Then refresh your updates cache:

sudo apt-get update

Install the driver:

sudo apt-get install suld-driver2-1.00.06

Setting up the printer

With the driver installed you can now set up the printer – find the Printers applet, click ‘Add’.

printer-setup-1

Open ‘Network Printer’, after a short while a whole bunch of options will appear like below. Click on the option titled ‘Samsung M2022 Ser…’ and then ‘Forward’.

printer-setup-2

Some screens will pass that are very self explanatory, you really can’t go wrong. The last screen allows you the option to do a test print, feel free.

printer-setup-3

Click ‘OK’.

Random Terminal commands

A place for Terminal/CLI commands that don’t merit a whole post to themselves. I’ll move the snippet if I do a longer post on the related subject.

Dropbox

Dropbox losses its notification icon on some Ubuntu installs, for me that version is 13.10 – to get it back run the following:

sudo apt-get install libappindicator1
sudo dropbox stop && dropbox start

This adds the icon back into the notification area. Continue reading “Random Terminal commands”

Setting up IMAP from NamesCo on Mozilla Thunderbird

Setting up Mozilla Thunderbird to use with your NamesCo IMAP email account is fairly straight-forward. Anywhere I have used yourdomain.co.uk’, use your domain as used in your email address after the @ symbol. Where I use ‘your.name’ replace with your name.

Open Thunderbird and open the ‘Account Settings’ – on Ubuntu 13.10 that can be found in the ‘Edit’ menu.

Account settings screen

At the bottom of this screen on the left you’ll see a dropdown menu labelled ‘Account Actions’.

thunderbird-account-action-dropdown

Click on the dropdown and choose ‘Add Mail Account…’ – a new screen will open requesting your name, email address & password.

thunderbird-account-setup-step-1

Fill in the details and click ‘Continue’.

Thunderbird will attempt to find your account setting from Mozillas email database. When it fails it will display a configuration screen where you can add the correct details.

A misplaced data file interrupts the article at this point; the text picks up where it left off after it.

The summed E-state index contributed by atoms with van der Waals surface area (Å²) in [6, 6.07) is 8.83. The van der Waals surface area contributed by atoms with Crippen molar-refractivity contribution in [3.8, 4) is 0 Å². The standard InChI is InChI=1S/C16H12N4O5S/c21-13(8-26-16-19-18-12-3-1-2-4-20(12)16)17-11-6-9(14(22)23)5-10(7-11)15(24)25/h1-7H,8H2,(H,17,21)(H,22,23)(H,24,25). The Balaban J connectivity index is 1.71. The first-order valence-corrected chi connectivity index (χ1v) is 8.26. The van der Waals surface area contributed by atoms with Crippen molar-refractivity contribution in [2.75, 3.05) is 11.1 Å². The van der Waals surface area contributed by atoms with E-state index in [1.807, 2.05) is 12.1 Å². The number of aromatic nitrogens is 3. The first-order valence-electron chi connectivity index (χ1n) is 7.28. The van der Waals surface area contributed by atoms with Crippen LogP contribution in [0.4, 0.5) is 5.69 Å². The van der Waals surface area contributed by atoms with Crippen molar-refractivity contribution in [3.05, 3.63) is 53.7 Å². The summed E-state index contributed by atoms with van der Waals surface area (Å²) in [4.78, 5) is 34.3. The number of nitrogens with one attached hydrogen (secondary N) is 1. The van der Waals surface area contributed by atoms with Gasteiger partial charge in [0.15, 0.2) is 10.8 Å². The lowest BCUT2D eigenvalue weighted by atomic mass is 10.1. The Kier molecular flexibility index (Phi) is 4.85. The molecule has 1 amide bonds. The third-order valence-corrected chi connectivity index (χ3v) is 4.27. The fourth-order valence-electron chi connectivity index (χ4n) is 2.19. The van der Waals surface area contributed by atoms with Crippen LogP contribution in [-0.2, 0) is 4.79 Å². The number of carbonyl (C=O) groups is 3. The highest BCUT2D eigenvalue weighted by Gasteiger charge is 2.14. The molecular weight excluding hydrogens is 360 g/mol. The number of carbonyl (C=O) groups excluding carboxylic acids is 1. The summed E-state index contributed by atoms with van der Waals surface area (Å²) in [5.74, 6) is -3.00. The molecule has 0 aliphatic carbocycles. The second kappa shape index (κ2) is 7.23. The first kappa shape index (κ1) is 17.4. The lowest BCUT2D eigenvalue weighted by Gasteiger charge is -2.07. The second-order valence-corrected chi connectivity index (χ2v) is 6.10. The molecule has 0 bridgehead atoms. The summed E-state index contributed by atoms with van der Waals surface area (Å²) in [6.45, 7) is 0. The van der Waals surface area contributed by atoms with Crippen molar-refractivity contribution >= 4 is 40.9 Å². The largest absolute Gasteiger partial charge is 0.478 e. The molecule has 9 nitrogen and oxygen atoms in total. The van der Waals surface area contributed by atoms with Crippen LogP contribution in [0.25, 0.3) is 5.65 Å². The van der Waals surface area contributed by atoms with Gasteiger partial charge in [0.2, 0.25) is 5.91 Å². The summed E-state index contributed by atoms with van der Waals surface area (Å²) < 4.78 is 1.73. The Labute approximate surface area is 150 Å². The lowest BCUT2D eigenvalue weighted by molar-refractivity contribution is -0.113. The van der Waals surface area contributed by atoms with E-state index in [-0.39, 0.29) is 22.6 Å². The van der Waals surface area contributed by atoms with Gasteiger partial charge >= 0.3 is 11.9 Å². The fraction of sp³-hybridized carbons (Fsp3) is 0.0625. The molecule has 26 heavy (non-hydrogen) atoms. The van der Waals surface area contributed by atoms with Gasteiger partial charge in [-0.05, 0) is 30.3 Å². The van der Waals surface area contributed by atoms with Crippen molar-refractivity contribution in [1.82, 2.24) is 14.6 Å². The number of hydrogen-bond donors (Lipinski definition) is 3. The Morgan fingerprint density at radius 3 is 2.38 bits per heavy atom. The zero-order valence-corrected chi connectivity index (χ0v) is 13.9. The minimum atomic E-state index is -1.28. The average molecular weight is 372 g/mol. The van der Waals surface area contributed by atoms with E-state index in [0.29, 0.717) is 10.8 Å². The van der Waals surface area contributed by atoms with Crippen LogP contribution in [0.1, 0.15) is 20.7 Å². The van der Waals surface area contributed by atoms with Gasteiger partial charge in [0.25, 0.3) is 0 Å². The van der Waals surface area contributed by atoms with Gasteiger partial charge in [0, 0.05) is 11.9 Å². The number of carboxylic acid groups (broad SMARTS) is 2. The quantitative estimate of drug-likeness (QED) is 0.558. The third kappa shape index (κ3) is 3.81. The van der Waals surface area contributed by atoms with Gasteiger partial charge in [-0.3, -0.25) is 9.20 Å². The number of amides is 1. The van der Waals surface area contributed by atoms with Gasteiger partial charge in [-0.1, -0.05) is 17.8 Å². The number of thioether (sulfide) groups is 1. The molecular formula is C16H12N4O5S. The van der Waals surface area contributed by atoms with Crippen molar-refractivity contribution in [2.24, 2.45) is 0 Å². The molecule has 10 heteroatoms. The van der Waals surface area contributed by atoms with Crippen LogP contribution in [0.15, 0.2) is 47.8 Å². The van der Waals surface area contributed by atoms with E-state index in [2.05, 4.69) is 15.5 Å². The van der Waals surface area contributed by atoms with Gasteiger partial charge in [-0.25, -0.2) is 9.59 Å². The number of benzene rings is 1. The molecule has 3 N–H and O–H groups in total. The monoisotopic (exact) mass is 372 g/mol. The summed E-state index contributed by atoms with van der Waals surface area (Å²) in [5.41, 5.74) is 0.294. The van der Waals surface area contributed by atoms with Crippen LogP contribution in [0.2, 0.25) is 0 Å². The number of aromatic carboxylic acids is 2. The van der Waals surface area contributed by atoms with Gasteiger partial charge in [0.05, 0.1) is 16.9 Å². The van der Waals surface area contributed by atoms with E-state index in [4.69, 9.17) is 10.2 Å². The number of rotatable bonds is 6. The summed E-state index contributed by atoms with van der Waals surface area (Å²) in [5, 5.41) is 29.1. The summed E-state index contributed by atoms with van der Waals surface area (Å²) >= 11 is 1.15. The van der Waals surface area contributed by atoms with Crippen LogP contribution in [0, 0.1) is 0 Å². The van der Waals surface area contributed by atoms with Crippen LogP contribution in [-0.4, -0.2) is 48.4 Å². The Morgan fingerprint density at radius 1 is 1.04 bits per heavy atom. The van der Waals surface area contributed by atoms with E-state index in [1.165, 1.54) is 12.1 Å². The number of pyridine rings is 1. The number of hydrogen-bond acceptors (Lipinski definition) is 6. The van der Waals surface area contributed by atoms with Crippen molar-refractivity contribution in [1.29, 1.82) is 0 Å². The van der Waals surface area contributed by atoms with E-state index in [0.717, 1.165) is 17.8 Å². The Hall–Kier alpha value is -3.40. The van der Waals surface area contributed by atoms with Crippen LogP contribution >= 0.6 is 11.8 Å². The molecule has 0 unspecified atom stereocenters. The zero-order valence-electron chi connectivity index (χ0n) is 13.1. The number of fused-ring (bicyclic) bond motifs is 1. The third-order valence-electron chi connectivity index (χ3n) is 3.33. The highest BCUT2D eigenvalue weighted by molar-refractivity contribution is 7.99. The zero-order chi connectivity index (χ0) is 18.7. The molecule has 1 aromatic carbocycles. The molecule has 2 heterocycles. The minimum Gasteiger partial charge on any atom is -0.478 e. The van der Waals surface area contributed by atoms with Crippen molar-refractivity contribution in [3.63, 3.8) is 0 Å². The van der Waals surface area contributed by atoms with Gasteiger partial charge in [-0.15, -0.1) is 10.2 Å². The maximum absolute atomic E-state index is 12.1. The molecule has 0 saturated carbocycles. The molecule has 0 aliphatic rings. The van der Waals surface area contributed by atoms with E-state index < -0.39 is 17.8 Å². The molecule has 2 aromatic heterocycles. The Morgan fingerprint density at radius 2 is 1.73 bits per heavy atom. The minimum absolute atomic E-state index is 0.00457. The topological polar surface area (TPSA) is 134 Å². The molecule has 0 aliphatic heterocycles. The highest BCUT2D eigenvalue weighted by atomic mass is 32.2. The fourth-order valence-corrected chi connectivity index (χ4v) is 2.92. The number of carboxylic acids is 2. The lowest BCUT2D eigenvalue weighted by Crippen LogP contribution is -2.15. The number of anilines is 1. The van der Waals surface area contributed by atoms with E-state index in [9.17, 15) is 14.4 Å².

thunderbird-account-setup-step-2

The details for the NamesCo server are:

                   Server hostname    Port   SSL       Authentication
Incoming:   IMAP   imap.hosts.co.uk   993    SSL/TLS   Normal password
Outgoing:   SMTP   smtp.hosts.co.uk   465    SSL/TLS   Normal password

The username for your account should have been supplied to you – it is usually in a format as below:

Username:   yourdomain.co.uk_your.name

Fill in the details and click ‘Continue’ again. Thunderbird should connect to the NamesCo server, close the setup window and show you the ‘Account Settings’ window again.

Click on you email address on the left hand side. On the right you can update your account name with something easier to read:

thunderbird-change-account-name

You can also add your organisation name and a signature on the same screen:

thunderbird-add-organisation-and-signature

On the left under your account name you can see ‘Server Settings’ – click on that and check the box labelled ‘Clean up (“Expunge”) Inbox on Exit’:

thunderbird-expunge-inbox-on-exit

On the left under your account name you can see ‘Junk Settings’ – click on that and check the box labelled ‘Move new junk messages to:’:

thunderbird-junk-settings

On the left click ‘Outgoing Server (SMTP)’. Highlight the SMTP entry that corresponds to your new email account and click ‘Edit…’

thunderbird-smtp-details

The details for your SMTP server should mostly be correct as we set them up earlier – you will need to change the username though as it is different to your email user:

thunderbird-smtp-edit-screen

The settings should be:

Description:              Optional/Leave empty
Server Name:              smtp.hosts.co.uk
Port:                     465

Connection security:      SSL/TLS
Authentication method:    Normal password
User Name:                yourdomain.co.uk

Click ‘OK’.

SMTP password

Assuming all has gone well you should be able to receive email. From another device or from an online email provider test this by sending yourself an email.

When the email arrives reply to it – you will be asked for the SMTP password:

thunderbird-smtp-password

Enter your SMTP password, check the box labelled ‘Use password Mana…’ and click ‘OK’.